It’s budget time at the City of Toronto. It’s a great opportunity to get involved in shaping the future of our City. Emily Paradis, President of West Neighbourhood House’s Board of Directors, presented the following to the budget subcommittee on January 18th. Contact your city councillor and tell them what is important to you by February 13th.
I am the president of the volunteer board of directors of West Neighbourhood House, a multi-service organization serving about 15,000 people a year from all ages and backgrounds.
On behalf of the House I congratulate and welcome our new members of Council. We look forward to working with you to continue building our great city.
Since 1912, West Neighbourhood House – the House as we call it – has been a neighbourhood “campfire” where people gather and work together. Around that campfire, we hear from the families and individuals we support how much municipal investments affect their day to day lives.
The importance of an active government role was made crystal clear during the pandemic. Despite social infrastructure severely weakened by long-term underinvestment, the City managed COVID well, in large part because budget decisions prioritized the well being of the most vulnerable Torontonians.
The 2023 budget is an opportunity to build on what we’ve learned and build back better. But as proposed, it will not move us towards that goal.
Like many other speakers here today, we are asking you to make four key improvements to this proposed budget.
First and foremost – Re-allocate $30 million from the proposed increase to the Toronto Police Services budget to further support evidence-based community safety programs.
The evidence is very clear we cannot police our way into achieving wellbeing and safety.
Secondly – Provide at least 2000 more shelter spaces, expand warming centres, and protect and build more deeply affordable housing.
For example, expand the impact of the excellent MURA program with an adequate budget allocation that allows us to meet housing priorities -such as conserving vital workforce housing for essential workers, and enabling seniors to age in place.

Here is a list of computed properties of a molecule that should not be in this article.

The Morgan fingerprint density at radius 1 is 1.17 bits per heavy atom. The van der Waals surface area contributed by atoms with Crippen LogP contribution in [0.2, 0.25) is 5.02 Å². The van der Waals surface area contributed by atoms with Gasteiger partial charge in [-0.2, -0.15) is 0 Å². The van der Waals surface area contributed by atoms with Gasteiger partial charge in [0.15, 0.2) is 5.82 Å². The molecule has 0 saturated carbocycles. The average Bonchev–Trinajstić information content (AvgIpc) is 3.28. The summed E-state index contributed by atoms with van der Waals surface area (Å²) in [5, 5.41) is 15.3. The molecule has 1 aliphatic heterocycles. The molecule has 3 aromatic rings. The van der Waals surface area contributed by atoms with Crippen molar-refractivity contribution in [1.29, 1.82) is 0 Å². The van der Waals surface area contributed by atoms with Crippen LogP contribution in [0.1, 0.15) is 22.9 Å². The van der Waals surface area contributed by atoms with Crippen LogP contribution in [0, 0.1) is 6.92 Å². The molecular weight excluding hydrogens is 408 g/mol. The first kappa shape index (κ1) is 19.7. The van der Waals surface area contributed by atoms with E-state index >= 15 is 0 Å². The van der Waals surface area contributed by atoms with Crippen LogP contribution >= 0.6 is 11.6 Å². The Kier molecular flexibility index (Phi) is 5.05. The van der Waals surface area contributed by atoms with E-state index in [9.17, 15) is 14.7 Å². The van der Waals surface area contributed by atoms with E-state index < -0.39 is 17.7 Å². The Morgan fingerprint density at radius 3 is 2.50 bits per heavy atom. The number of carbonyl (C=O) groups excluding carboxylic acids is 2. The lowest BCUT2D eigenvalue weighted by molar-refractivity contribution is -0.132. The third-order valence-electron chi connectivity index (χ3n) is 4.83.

Third – Ensure that social spending keeps pace with inflation.
With an inflation rate of 6.6%, budget increases below inflation are effectively a cut.
Fourth – Maintain current TTC fares and maintain at least the current service levels on the TTC.
We cannot let our transit system fall into a death spiral of reduced services resulting is reduced ridership resulting in further financial cuts.
In particular, the proposed police budget increase, separate from collective agreement commitments, is wasteful. It is based on a claim that increased policing creates a safer city, which has been disproven over and over again by multiple studies, including the police’s own reports of the harm they do to many communities. We know that the more unequal societies become, the more polarization, violence and disorder they experience. We are left as a city with a manufactured choice between increasing social investments – or policing the consequences of not doing so. This is unacceptable.
The proven solutions for community safety are not weaponized. We welcome the proposed $1.6 million budget increase for 211 diversion pilots and an Indigenous-led support line – but this is a fraction of the amount proposed for the police budget. Instead, we need to see this $30 million and more go into crisis supports delivered by trusted community groups and expansion and stabilisation of funding for existing pilots. We also need to see greater investments in social programs, mental health and addiction services, shelters and housing to help people transition from experiencing crisis and truly create safety.
Budget choices are difficult and complex. But the people we serve will not accept being asked to pay more for less – less safety, less housing and shelter, less community services and less transit. We expect you, our Mayor and Councillors, to make hard choices, and put investments where they will have the greatest impact.
In wrapping up, West Neighbourhood House is committed to doing our part. We try to build bridges between diverse groups so that the things we all care about – safety, well-being, and belonging, are not such divisive conversations. We also will continue to advocate to the federal and provincial governments that hey meet the joint responsibilities for the well-being of Torontonians.
Volunteer President, West Neighbourhood House Board of Directors